Making a splash in an already news-filled space is a daunting task. Yet, the RingCentral-Avaya strategic partnership announced last week certainly made a splash. The two companies already discussed certain partnership details here, here and here. Media coverage abounds, too: see NoJitter, Search Unified Communications and CNBC, among other sources. In short, the two companies will be joining forces to launch a new UCaaS offering named Avaya Cloud Office (ACO) by RingCentral in Q1 of calendar year 2020. Instead of rehashing the details already covered in the press releases and media, I will just share my opinion on the pros and cons of the deal and its significance for the rest of the industry.
Long Live the Cloud!
The loudest and clearest message in this partnership announcement is that cloud has won. It’s probably the first time in this industry’s history that a cloud-born company has invested in a premises-based solutions vendor. RingCentral was quick to proclaim the dawn of a new era as early as January 2017, marking the time when Avaya filed for bankruptcy. While the full demise of premises-based communications may never take place, cloud is definitely winning by all indicators: system vs services sales, customer investment plans, vendor valuations and so on.
- Frost & Sullivan research shows that global premises-based telephony system sales (in terms of both licenses and revenue) are declining annually at single-digit rates, whereas global hosted IP telephony and UCaaS services are growing annually at double-digit rates (in terms of both installed users and revenue).
- A 2019 global Frost & Sullivan survey shows that 40% of businesses using enterprise IP telephony have already moved part or all of their solutions to the cloud and another 46% plan to do so in the next two years.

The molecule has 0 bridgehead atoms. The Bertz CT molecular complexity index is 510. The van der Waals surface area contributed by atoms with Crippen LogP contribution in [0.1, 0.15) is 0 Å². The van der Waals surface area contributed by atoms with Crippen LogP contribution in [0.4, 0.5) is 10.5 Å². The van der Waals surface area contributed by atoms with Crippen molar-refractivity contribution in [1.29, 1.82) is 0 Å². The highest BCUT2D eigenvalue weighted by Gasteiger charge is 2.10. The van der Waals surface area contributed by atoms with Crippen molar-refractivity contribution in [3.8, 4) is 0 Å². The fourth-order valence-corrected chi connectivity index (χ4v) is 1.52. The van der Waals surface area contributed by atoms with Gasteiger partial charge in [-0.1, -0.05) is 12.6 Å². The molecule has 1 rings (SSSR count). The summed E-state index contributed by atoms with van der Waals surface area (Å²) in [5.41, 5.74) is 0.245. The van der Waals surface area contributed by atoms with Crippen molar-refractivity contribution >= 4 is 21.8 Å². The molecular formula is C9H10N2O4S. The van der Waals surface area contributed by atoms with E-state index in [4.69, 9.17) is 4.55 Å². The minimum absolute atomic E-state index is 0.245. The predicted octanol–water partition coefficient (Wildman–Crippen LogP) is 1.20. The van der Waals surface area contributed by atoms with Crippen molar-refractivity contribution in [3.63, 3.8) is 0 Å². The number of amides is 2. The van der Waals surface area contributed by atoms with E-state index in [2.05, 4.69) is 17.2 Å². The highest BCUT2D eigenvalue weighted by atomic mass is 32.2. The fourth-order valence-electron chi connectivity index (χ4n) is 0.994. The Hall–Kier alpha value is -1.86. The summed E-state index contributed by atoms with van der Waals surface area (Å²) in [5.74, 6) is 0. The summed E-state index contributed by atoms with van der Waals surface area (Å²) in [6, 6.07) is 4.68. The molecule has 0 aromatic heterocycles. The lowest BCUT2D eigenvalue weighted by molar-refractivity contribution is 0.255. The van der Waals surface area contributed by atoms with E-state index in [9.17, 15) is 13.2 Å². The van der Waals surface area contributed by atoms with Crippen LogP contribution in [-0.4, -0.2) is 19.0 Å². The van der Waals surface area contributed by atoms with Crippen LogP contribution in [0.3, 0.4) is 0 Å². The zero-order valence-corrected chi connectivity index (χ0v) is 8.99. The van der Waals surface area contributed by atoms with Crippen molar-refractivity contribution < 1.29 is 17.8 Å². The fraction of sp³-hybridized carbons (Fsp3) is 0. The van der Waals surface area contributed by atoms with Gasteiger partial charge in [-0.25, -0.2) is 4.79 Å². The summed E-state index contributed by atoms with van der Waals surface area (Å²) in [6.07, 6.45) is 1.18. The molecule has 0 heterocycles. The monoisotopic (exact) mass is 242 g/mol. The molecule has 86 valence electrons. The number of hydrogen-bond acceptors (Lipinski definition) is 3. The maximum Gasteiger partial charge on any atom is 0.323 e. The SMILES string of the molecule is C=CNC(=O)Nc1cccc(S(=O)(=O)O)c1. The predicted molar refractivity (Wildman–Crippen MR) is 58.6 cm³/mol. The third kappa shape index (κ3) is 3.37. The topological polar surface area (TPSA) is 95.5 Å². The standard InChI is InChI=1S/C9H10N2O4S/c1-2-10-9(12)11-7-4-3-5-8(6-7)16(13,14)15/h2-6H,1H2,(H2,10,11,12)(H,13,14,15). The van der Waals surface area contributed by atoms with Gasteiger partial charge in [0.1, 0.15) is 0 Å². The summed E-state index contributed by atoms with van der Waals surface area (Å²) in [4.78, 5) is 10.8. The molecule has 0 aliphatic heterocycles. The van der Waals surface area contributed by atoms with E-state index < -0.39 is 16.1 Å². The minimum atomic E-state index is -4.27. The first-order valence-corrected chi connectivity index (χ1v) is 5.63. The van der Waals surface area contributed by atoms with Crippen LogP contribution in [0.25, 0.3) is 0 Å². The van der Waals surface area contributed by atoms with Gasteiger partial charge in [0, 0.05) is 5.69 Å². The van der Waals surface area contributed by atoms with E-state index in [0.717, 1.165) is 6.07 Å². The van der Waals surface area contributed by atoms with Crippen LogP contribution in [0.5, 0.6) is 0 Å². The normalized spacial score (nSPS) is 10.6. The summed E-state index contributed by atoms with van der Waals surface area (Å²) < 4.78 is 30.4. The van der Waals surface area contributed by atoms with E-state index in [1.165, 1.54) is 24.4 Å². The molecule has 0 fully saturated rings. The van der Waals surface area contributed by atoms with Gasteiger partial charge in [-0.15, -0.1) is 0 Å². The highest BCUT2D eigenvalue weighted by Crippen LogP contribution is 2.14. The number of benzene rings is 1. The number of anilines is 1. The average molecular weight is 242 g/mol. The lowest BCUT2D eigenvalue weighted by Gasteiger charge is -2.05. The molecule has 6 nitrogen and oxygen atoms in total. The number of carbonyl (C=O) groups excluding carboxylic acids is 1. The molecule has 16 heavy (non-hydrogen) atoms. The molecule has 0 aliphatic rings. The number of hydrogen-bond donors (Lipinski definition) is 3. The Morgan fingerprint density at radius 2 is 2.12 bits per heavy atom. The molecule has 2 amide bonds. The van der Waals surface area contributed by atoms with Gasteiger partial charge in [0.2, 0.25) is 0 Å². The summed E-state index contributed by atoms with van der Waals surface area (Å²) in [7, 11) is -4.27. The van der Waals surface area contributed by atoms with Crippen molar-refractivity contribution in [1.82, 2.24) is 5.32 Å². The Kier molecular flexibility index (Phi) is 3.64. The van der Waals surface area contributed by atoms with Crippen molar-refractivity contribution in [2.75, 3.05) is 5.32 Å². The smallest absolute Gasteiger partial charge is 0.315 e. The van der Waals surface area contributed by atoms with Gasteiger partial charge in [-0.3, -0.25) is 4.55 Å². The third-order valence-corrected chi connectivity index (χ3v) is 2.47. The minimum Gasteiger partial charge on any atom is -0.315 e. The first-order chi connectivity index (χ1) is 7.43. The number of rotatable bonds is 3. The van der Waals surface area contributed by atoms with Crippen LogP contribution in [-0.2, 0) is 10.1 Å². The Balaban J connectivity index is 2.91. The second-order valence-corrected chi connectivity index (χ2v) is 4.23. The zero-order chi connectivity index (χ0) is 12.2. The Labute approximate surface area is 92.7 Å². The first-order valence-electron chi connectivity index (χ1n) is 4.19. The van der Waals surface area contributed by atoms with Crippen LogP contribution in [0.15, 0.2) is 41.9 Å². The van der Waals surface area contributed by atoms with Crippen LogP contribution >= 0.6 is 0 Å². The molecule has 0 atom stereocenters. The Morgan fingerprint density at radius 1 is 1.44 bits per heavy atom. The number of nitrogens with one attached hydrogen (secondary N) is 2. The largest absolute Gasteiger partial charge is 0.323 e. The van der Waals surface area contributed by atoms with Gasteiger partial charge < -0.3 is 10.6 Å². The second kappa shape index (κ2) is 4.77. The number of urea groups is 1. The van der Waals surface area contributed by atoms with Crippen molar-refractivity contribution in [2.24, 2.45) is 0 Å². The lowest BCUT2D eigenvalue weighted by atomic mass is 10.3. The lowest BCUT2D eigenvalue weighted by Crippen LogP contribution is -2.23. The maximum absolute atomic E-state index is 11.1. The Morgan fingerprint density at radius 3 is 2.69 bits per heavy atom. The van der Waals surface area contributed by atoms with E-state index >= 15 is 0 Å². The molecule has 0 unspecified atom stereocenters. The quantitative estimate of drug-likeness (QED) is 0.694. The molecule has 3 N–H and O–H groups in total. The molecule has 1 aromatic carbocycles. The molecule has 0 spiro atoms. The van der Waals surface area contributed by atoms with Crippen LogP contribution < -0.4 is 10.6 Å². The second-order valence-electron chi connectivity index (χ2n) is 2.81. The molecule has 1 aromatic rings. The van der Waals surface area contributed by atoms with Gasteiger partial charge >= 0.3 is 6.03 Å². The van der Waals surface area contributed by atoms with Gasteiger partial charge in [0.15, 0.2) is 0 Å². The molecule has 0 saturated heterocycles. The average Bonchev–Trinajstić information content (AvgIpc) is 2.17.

- With over 100 million installed users, Avaya’s market valuation is $1.4B, whereas RingCentral with 2 million users has a market valuation of $14.4B
Why does the Street love the cloud delivery business model better than equipment and perpetual software license sales? Well, predictable recurring monthly charges, albeit from a small base, inspire confidence in a cloud company’s future. In addition to user base expansion, new services can be leveraged to upsell and cross-sell among existing customers, thus additionally boosting revenues. Premises-based systems also produce recurring revenues in the form of maintenance and managed services; however, Avaya reports that approximately more than two-thirds of its installed customers are un-monetized with respect to maintenance and managed services. Therefore, for Avaya, as well as most premises-based solutions vendors, growth is highly dependent on new sales, as well as upgrades or expansions to existing accounts. When the installed base, no matter how large, is churning to cloud, maintenance and managed services revenues cannot offset the drop in new sales. The imperative for Avaya and other PBX vendors to reposition as cloud providers has, therefore, been abundantly clear for quite some time.